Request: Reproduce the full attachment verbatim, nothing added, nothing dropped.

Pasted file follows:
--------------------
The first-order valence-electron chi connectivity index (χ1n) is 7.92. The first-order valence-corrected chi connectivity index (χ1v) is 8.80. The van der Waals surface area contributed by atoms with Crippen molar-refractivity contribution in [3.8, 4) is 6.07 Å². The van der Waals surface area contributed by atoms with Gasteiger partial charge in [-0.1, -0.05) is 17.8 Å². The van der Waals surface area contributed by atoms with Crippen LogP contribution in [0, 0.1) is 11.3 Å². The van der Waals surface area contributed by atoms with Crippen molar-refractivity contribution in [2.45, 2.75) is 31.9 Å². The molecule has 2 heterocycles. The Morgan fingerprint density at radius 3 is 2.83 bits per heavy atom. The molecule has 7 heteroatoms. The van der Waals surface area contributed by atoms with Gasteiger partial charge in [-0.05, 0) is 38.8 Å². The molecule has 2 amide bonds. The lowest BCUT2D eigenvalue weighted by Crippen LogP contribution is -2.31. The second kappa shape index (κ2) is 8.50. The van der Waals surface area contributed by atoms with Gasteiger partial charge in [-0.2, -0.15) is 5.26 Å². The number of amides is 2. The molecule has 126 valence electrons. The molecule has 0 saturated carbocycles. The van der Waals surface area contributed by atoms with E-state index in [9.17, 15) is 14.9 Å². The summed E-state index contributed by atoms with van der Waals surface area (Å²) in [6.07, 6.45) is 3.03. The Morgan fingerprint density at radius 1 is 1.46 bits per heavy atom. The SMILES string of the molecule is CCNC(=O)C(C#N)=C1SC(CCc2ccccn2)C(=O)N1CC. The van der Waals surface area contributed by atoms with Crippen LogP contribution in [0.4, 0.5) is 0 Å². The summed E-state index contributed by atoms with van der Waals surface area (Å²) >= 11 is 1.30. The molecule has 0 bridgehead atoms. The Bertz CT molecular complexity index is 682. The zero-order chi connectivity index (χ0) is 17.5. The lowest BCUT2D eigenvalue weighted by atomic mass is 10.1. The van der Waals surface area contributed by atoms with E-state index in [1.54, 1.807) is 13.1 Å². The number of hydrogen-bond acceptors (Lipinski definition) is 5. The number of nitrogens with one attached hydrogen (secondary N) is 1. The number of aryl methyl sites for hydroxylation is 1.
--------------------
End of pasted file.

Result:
The first-order valence-electron chi connectivity index (χ1n) is 7.92. The first-order valence-corrected chi connectivity index (χ1v) is 8.80. The van der Waals surface area contributed by atoms with Crippen molar-refractivity contribution in [3.8, 4) is 6.07 Å². The van der Waals surface area contributed by atoms with Gasteiger partial charge in [-0.1, -0.05) is 17.8 Å². The van der Waals surface area contributed by atoms with Crippen LogP contribution in [0, 0.1) is 11.3 Å². The van der Waals surface area contributed by atoms with Crippen molar-refractivity contribution in [2.45, 2.75) is 31.9 Å². The molecule has 2 heterocycles. The Morgan fingerprint density at radius 3 is 2.83 bits per heavy atom. The molecule has 7 heteroatoms. The van der Waals surface area contributed by atoms with Gasteiger partial charge in [-0.05, 0) is 38.8 Å². The molecule has 2 amide bonds. The lowest BCUT2D eigenvalue weighted by Crippen LogP contribution is -2.31. The second kappa shape index (κ2) is 8.50. The van der Waals surface area contributed by atoms with Gasteiger partial charge in [-0.2, -0.15) is 5.26 Å². The number of amides is 2. The molecule has 126 valence electrons. The molecule has 0 saturated carbocycles. The van der Waals surface area contributed by atoms with E-state index in [9.17, 15) is 14.9 Å². The summed E-state index contributed by atoms with van der Waals surface area (Å²) in [6.07, 6.45) is 3.03. The Morgan fingerprint density at radius 1 is 1.46 bits per heavy atom. The SMILES string of the molecule is CCNC(=O)C(C#N)=C1SC(CCc2ccccn2)C(=O)N1CC. The van der Waals surface area contributed by atoms with Crippen LogP contribution in [0.4, 0.5) is 0 Å². The summed E-state index contributed by atoms with van der Waals surface area (Å²) >= 11 is 1.30. The molecule has 0 bridgehead atoms. The Bertz CT molecular complexity index is 682. The zero-order chi connectivity index (χ0) is 17.5. The lowest BCUT2D eigenvalue weighted by atomic mass is 10.1. The van der Waals surface area contributed by atoms with E-state index in [1.54, 1.807) is 13.1 Å². The number of hydrogen-bond acceptors (Lipinski definition) is 5. The number of nitrogens with one attached hydrogen (secondary N) is 1. The number of aryl methyl sites for hydroxylation is 1.